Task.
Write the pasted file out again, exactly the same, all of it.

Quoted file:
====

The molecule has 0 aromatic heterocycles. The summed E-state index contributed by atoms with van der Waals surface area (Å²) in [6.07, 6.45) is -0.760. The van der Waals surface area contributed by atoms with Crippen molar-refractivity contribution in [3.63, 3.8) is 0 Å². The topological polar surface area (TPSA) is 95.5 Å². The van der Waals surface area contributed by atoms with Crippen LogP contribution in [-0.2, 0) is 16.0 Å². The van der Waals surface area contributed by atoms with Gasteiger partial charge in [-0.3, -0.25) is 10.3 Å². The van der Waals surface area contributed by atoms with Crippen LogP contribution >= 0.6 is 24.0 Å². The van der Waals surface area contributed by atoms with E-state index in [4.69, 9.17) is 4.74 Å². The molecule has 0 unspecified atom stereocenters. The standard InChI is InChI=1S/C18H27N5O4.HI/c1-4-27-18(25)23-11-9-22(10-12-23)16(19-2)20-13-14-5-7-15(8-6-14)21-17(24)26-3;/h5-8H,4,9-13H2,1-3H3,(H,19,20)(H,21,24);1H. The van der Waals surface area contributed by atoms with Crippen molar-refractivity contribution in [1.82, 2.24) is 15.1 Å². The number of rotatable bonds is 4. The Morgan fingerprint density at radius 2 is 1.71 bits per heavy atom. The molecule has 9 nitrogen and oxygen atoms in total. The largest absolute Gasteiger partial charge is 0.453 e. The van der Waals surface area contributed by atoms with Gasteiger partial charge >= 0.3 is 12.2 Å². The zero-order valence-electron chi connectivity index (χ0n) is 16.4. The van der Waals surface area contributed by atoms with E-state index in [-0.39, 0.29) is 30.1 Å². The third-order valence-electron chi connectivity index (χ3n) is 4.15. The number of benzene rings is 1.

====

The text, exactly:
The molecule has 0 aromatic heterocycles. The summed E-state index contributed by atoms with van der Waals surface area (Å²) in [6.07, 6.45) is -0.760. The van der Waals surface area contributed by atoms with Crippen molar-refractivity contribution in [3.63, 3.8) is 0 Å². The topological polar surface area (TPSA) is 95.5 Å². The van der Waals surface area contributed by atoms with Crippen LogP contribution in [-0.2, 0) is 16.0 Å². The van der Waals surface area contributed by atoms with Gasteiger partial charge in [-0.3, -0.25) is 10.3 Å². The van der Waals surface area contributed by atoms with Crippen LogP contribution >= 0.6 is 24.0 Å². The van der Waals surface area contributed by atoms with E-state index in [4.69, 9.17) is 4.74 Å². The molecule has 0 unspecified atom stereocenters. The standard InChI is InChI=1S/C18H27N5O4.HI/c1-4-27-18(25)23-11-9-22(10-12-23)16(19-2)20-13-14-5-7-15(8-6-14)21-17(24)26-3;/h5-8H,4,9-13H2,1-3H3,(H,19,20)(H,21,24);1H. The van der Waals surface area contributed by atoms with Crippen molar-refractivity contribution in [1.82, 2.24) is 15.1 Å². The number of rotatable bonds is 4. The Morgan fingerprint density at radius 2 is 1.71 bits per heavy atom. The molecule has 9 nitrogen and oxygen atoms in total. The largest absolute Gasteiger partial charge is 0.453 e. The van der Waals surface area contributed by atoms with Gasteiger partial charge >= 0.3 is 12.2 Å². The zero-order valence-electron chi connectivity index (χ0n) is 16.4. The van der Waals surface area contributed by atoms with E-state index in [-0.39, 0.29) is 30.1 Å². The third-order valence-electron chi connectivity index (χ3n) is 4.15. The number of benzene rings is 1.